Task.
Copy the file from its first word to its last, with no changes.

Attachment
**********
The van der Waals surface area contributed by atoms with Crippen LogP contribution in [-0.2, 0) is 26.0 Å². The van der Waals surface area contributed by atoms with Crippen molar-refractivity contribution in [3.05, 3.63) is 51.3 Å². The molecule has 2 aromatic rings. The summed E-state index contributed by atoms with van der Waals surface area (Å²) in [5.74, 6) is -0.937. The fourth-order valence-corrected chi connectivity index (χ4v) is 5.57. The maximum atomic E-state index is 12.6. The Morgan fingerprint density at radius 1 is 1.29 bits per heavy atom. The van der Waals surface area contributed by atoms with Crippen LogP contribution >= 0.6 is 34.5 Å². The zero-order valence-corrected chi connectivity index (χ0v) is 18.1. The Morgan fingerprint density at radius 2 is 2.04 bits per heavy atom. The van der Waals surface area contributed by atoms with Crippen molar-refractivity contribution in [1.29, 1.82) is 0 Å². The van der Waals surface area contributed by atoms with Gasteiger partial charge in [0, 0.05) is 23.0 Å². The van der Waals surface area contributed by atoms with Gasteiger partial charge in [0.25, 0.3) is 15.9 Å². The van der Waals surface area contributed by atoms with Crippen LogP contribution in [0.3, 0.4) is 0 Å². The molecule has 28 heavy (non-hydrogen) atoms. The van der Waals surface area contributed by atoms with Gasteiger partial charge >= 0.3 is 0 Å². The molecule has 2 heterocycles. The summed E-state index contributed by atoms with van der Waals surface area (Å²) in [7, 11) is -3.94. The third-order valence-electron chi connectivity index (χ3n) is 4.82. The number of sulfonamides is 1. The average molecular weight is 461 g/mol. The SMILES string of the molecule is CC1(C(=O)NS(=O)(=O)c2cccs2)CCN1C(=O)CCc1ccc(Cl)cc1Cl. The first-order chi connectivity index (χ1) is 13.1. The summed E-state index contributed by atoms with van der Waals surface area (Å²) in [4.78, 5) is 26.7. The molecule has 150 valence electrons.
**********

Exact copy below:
The van der Waals surface area contributed by atoms with Crippen LogP contribution in [-0.2, 0) is 26.0 Å². The van der Waals surface area contributed by atoms with Crippen molar-refractivity contribution in [3.05, 3.63) is 51.3 Å². The molecule has 2 aromatic rings. The summed E-state index contributed by atoms with van der Waals surface area (Å²) in [5.74, 6) is -0.937. The fourth-order valence-corrected chi connectivity index (χ4v) is 5.57. The maximum atomic E-state index is 12.6. The Morgan fingerprint density at radius 1 is 1.29 bits per heavy atom. The van der Waals surface area contributed by atoms with Crippen LogP contribution >= 0.6 is 34.5 Å². The zero-order valence-corrected chi connectivity index (χ0v) is 18.1. The Morgan fingerprint density at radius 2 is 2.04 bits per heavy atom. The van der Waals surface area contributed by atoms with Crippen molar-refractivity contribution in [1.29, 1.82) is 0 Å². The van der Waals surface area contributed by atoms with Gasteiger partial charge in [0, 0.05) is 23.0 Å². The van der Waals surface area contributed by atoms with Gasteiger partial charge in [0.25, 0.3) is 15.9 Å². The van der Waals surface area contributed by atoms with Crippen LogP contribution in [0.3, 0.4) is 0 Å². The molecule has 28 heavy (non-hydrogen) atoms. The van der Waals surface area contributed by atoms with Gasteiger partial charge >= 0.3 is 0 Å². The molecule has 2 heterocycles. The summed E-state index contributed by atoms with van der Waals surface area (Å²) in [7, 11) is -3.94. The third-order valence-electron chi connectivity index (χ3n) is 4.82. The number of sulfonamides is 1. The average molecular weight is 461 g/mol. The SMILES string of the molecule is CC1(C(=O)NS(=O)(=O)c2cccs2)CCN1C(=O)CCc1ccc(Cl)cc1Cl. The first-order chi connectivity index (χ1) is 13.1. The summed E-state index contributed by atoms with van der Waals surface area (Å²) in [4.78, 5) is 26.7. The molecule has 150 valence electrons.